The Government of Nepal (GoN) and USAID worked together to address these lacunae through the PANI program. Those designing PANI were unaware at the time that the project may well be USAID’s first-ever major project working on freshwater biodiversity anywhere in the world.[x] PANI was also the first significant effort by the Government of Nepal to address aquatic biodiversity. As noted by one of the 40+ contributors to Volume II of the Paani e-Book: Nepal’s drive for biodiversity conservation had focused exclusively on terrestrial ecosystems and species since the advent of modern conservation, which started with the promulgation of the National Parks and Wildlife Conservation Act of 1973. Very few conservationists in Nepal had even heard of the Aquatic Animal Conservation Act, which was promulgated four years earlier in 1969. This law, which recognizes aquatic biodiversity and proposes measures to protect them, has sat on the shelf for half a century[xi].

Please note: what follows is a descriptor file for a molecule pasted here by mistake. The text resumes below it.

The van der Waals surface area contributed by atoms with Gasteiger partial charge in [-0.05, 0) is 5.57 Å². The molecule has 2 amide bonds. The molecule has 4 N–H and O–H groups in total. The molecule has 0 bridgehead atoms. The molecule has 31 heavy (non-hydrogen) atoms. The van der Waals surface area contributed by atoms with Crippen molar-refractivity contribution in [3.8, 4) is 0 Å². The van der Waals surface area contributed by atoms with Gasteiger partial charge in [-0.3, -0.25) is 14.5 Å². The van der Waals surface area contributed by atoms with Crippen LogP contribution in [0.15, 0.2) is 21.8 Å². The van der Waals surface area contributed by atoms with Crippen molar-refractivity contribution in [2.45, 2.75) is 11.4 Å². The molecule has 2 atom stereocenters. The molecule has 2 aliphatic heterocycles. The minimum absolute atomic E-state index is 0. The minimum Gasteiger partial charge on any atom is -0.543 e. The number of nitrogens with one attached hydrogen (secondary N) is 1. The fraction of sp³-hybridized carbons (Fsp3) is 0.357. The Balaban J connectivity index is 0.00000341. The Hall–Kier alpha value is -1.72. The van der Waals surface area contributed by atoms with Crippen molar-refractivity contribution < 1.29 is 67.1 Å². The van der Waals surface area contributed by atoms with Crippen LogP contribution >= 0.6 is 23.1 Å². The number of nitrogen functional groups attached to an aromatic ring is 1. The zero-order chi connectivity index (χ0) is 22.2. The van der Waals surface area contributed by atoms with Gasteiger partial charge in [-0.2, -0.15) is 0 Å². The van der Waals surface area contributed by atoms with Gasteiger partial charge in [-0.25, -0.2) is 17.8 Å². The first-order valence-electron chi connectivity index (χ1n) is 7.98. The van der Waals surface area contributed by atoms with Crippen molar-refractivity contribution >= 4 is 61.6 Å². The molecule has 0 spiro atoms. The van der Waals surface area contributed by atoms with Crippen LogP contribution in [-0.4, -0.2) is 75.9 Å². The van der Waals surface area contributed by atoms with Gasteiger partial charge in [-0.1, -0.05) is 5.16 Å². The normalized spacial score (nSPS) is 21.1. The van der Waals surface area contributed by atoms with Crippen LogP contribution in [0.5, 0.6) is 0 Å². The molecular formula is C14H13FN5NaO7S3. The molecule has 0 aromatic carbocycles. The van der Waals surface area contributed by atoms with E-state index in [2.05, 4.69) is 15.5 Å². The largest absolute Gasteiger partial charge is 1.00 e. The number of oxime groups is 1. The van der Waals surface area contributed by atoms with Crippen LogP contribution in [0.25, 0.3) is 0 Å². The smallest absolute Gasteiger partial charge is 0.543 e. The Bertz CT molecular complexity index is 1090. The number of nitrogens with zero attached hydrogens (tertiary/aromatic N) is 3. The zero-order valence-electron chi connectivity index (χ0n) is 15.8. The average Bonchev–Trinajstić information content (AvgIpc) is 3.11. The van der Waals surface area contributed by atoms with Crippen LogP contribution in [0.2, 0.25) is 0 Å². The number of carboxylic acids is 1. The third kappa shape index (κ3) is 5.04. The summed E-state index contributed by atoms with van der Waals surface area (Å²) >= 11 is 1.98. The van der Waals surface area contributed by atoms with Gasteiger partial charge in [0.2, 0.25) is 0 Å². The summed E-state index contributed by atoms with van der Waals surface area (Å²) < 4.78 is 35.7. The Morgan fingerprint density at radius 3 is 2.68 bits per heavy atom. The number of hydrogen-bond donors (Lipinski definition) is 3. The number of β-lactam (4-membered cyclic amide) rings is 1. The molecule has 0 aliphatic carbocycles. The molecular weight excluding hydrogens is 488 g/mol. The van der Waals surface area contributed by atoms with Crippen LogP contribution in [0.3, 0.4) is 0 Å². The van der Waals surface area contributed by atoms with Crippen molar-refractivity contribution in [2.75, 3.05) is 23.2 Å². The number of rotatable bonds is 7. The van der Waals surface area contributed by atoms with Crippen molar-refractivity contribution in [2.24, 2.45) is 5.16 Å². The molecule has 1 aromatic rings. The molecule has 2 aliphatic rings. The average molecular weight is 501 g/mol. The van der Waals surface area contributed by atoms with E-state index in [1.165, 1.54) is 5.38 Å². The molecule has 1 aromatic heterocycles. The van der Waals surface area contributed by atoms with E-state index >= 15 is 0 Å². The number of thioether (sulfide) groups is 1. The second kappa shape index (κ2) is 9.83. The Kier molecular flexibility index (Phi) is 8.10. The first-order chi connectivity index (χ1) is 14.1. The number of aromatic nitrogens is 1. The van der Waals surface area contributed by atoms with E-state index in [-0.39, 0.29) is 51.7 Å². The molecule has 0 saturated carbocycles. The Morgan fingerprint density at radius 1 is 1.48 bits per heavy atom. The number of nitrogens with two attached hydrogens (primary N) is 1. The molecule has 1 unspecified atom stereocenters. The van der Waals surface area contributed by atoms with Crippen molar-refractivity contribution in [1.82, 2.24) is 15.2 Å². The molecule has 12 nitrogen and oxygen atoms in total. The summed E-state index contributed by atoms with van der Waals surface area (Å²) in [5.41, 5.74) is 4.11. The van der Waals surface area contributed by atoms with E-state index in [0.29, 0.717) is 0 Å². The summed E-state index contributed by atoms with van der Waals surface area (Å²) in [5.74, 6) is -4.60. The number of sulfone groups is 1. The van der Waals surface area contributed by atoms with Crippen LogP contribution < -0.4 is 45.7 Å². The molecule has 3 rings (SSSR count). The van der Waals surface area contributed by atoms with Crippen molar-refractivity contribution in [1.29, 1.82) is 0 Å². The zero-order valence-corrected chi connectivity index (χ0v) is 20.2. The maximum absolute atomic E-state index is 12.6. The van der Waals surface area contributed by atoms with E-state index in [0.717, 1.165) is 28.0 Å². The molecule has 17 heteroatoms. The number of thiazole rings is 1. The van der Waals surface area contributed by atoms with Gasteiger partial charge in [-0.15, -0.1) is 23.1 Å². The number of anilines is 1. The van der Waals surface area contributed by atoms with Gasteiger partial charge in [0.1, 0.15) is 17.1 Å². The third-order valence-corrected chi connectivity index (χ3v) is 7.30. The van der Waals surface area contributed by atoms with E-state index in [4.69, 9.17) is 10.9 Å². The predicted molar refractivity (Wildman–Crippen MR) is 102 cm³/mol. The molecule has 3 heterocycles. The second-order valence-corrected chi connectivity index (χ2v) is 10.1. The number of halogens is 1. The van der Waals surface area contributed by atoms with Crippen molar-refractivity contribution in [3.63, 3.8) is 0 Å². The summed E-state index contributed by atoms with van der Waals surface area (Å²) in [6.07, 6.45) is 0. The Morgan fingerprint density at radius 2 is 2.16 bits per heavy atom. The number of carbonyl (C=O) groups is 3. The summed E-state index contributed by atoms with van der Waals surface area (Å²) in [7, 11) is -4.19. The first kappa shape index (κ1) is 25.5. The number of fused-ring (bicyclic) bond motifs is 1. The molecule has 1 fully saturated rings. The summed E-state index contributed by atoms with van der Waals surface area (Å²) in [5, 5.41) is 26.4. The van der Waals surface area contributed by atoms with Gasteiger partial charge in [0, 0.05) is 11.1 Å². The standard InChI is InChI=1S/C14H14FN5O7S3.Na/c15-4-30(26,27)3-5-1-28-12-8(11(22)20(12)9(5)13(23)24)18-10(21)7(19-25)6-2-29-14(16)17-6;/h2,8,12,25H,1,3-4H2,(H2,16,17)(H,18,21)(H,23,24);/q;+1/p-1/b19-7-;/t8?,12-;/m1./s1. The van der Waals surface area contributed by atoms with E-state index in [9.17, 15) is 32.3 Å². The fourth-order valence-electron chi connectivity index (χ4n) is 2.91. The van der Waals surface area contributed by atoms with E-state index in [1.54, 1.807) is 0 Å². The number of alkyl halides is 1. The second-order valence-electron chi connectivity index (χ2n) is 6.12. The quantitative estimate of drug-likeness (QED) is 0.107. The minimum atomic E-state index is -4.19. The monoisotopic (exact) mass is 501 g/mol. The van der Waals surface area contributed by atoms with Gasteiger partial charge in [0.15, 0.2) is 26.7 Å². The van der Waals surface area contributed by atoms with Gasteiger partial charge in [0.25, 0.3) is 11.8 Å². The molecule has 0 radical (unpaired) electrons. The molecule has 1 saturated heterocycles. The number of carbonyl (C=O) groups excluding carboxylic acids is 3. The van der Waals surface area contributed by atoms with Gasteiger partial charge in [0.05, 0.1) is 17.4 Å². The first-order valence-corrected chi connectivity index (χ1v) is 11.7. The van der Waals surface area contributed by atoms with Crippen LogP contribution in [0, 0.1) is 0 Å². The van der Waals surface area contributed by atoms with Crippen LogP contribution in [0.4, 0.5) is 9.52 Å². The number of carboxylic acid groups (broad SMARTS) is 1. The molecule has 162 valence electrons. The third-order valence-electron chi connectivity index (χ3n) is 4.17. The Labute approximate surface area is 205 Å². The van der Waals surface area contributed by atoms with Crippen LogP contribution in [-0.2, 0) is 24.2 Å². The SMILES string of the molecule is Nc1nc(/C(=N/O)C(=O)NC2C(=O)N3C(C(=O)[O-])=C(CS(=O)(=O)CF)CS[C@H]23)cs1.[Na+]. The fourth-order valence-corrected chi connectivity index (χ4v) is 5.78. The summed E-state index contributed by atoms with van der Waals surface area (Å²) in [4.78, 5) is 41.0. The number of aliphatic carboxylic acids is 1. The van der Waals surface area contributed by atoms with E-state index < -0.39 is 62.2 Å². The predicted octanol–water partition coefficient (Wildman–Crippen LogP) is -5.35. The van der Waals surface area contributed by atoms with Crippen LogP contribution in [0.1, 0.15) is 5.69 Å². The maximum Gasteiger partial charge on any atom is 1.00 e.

A fisherman with his net in the river @Nabin Baral